Patiently Waiting over 30 Years of Being Venerable

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April 9 will mark 30 years since Catherine McAuley was declared Venerable by Pope John Paul II. Below is a reflection written by Sister Sheila Carney for Mercy eNews in 2015 to commemorate the 25th anniversary, along with an update on what has happened in the intervening five years, and what we’re all currently experiencing in the midst of the Coronavirus pandemic.

By Sister Sheila Carney

In the years since we celebrated the 25th anniversary of Venerable Catherine McAuley, inspired, as always, by Catherine, we have continued to see the person before us, in their wholeness and brokenness, and have responded in ways that we could. Today, because of the coronavirus pandemic, we are challenged as never before by a world wracked with suffering—and by government restrictions of our movements. As we see and hear the world crying out for a merciful touch, a merciful response, we are confined to our homes. The question we are invited to ponder is the same one that we have been carrying for a number of years: Who are we asked to be now for our suffering world?

The question calls forth our humblest and most creative selves, knowing that our usual dynamic engagement with crisis is circumscribed by our efforts to control the spread of the coronavirus. At the same time, we are stretching ourselves toward innovative responses that are available to us. I trust that, when we look back on this time, we will realize that we embraced new and effective ways of being Mercy that reached out beyond the restrictions we are now experiencing. That, through it all, we have been Mercy.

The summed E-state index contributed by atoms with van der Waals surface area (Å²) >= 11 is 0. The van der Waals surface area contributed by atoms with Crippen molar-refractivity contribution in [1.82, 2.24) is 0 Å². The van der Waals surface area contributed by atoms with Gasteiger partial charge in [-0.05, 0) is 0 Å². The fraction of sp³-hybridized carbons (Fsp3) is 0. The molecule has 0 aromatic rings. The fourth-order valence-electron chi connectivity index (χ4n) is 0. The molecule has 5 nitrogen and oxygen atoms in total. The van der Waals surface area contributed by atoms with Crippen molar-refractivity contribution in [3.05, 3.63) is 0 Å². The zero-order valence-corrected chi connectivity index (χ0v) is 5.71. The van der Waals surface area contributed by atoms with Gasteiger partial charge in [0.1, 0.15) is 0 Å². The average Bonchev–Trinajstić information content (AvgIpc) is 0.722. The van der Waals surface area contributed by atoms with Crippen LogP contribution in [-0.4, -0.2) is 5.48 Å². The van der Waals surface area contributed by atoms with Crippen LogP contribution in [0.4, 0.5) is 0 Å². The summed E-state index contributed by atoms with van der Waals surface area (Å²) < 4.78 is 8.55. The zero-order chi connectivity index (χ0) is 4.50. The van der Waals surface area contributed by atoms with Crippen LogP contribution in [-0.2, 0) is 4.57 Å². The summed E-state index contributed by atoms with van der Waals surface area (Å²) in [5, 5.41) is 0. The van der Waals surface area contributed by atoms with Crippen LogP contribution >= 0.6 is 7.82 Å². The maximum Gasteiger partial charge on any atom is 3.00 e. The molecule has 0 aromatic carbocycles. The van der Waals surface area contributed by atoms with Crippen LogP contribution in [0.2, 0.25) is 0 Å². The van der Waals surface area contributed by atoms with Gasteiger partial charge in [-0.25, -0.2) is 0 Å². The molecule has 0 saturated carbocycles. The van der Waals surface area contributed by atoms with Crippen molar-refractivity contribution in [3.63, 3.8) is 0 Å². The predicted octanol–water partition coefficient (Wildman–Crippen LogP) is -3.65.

And, while we still wait for “Blessed,” that expectation is dynamic at this moment also. We will soon have all the documents related to the case we have been following translated into Italian. When the Sacred Congregation for the Causes of the Saints opens again, we will be ready to present the documentation for what we hope will be recognized as Catherine’s first miracle.

Twenty-five years. In a marriage, in religious life, in commitment to a ministry, this is a length of time to which we attach particular meaning. It signifies fidelity, forbearance, compromise, commitment, love that endures. We look back over the span of those years and focus on moments that were turning points, people who were influential, graces asked for and received. On the strength of those years, we dare to re-commit, trusting ourselves and our God.

But what does it mean that Catherine has been 25 years Venerable? We look back to the exhilaration of April 9, 1990, and then to all the intervening years, and we see a waxing and waning of energy, focus, hope and expectation, interest. Sometimes it feels as if we are stuck in a holding pattern, in Limbo, waiting for that thing that we cannot make happen—a verifiable miracle that will open the door to the next stage in the process of canonization. And then we’ll wait again.